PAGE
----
THE LEGEND OF THE SAILOR'S HORNPIPE
When we look at a picture of a beautiful sailing ship of old we can see the tall masts, the ropes, ladders and netting up which the sailors had to climb, sometimes in awful weather with winds, rain, and high crashing seas. When you dance the Sailors’ Hornpipe so much depends on the character of your dance. You have to BE A SAILOR at work, showing precision, vigour and strength, and as the ship is never at rest, even when tied up in harbour, you must always show a nautical roll of your body where suitable. All the steps we perform today reflect the work of those sailors of yesteryear.
In 1752 a dancing master and celebrated fiddler, Mr John McGill, set down on paper a Hornpipe consisting of sixteen, yes sixteen, steps, and many of the movements are reflected in the dance we perform today. It’s believed that many of the dances were performed on the decks of the ships to the tune of “Rule Britannia”.
An American dancer, John Durang, set a dance on paper but his instructions were very difficult to follow. For instance, he mentioned “Pigeon wing going round” (maybe the first step in a circle?) or “Parried toes around” (perhaps Crab Walk in a circle?).
Captain Cook in his sailing ship The Endeavour always encouraged his crewmembers to dance a Hornpipe on long sea voyages, especially for exercise and when becalmed as they often were.
Another dancer (T. P. Cook) no relation to Captain Cook used to visit ships in harbour and made notes of all the steps he encountered. He set them down in a basic order and performed them in many of the naval dramas he held ashore.
The Sailors’ Hornpipe is now part of Royal Navy training!
There now follows a few movements where the arm actions, when executed correctly, do so much to bring the “sailor” to life and helps the spectator to visualise the seafarer of old at work on the heaving decks of the giant ships.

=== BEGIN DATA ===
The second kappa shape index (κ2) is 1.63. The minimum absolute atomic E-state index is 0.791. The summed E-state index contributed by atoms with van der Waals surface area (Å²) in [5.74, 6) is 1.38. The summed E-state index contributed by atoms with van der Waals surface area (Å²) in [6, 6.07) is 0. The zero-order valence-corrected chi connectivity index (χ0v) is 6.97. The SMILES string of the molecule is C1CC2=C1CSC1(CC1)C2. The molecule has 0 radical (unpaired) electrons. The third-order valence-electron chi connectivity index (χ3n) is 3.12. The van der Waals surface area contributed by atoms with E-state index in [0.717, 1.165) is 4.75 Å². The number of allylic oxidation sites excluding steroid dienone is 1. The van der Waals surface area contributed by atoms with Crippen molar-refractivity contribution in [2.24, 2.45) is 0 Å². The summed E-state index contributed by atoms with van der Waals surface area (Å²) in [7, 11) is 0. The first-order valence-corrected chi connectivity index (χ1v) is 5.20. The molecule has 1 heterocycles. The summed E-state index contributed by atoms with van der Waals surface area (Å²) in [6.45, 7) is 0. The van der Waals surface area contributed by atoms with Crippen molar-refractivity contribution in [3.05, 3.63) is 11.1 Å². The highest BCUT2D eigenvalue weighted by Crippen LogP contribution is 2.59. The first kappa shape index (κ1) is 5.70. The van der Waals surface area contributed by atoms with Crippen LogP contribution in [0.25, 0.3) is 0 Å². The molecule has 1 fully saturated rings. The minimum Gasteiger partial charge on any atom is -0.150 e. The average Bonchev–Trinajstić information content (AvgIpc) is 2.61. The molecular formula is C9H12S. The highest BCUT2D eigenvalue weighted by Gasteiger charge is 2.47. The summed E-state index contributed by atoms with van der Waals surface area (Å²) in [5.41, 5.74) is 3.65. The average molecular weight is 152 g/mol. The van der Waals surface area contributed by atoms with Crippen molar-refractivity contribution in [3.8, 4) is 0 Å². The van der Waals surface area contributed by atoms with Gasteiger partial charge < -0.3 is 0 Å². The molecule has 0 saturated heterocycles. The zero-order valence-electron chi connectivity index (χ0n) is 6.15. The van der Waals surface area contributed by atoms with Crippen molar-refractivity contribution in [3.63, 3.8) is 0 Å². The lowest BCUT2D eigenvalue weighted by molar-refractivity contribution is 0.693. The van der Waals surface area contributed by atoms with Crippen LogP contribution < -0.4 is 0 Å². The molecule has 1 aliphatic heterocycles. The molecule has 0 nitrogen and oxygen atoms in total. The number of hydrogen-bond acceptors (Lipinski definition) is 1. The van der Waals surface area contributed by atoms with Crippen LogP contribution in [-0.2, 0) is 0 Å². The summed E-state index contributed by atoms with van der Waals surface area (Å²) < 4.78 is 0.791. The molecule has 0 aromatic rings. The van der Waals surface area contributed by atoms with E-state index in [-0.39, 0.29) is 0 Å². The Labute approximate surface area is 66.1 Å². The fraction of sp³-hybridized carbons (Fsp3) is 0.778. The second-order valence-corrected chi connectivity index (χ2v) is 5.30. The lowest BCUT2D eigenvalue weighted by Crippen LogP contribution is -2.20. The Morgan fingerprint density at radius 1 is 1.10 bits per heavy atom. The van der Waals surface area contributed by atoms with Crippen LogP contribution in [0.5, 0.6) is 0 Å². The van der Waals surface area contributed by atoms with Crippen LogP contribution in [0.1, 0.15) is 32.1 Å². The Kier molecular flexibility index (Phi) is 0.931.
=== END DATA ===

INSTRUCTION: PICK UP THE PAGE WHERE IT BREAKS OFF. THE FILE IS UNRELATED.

POLKA - This opening movement during the 1st Step should have a fully extended and well-turned-out point of the foot during the making of both circles. These circles were performed by the sailor of old in order to make room for the following steps, as it often got crowded on the narrow decks.
ARMS FOLD – Arms must be held at shoulder level with the shoulders held low. The backs of the hands lie under the upper arms. Be sure not to show the palms of the hands and keep the elbow points level with the upper arm. As the hands of the sailor were always covered in tar from the ropes, this gesture represented the way in which he carried his clean laundry! He folded his arms and the clean shirts, etc; were laid on top so as not to get tar on them!
CABLE HAUL – Both arms are extended forward diagonally – CLOSE HANDS ON CABLE BEFORE hauling strongly back. Your head should follow the progress of the cable. Then your hands open as you reach again to close on the cable for the second movement.
LOOK-OUT – This action calls for the extending of the arm above shoulder level with the index finger pointing in a front diagonal direction and the other hand at the Look-out Position (shading the eyes). The head is raised and the eyes (on the look-out for hazards and other ships) are alert at all times.
PUMP – The downward arm action is very strong and your back must always be held straight with the shoulders low. It isn’t necessary to use your eyes but they may be lowered in the downward movement only. Always use head alignment on the heel springs.
HOISTING THE SAILS - Just look at the big, heavy canvas sails and you will quickly see the STRENGTH required when pulling on the ropes during final step. Often the sails would be soaked with salt water and rain making them even heavier to hoist, so show determination when using this action.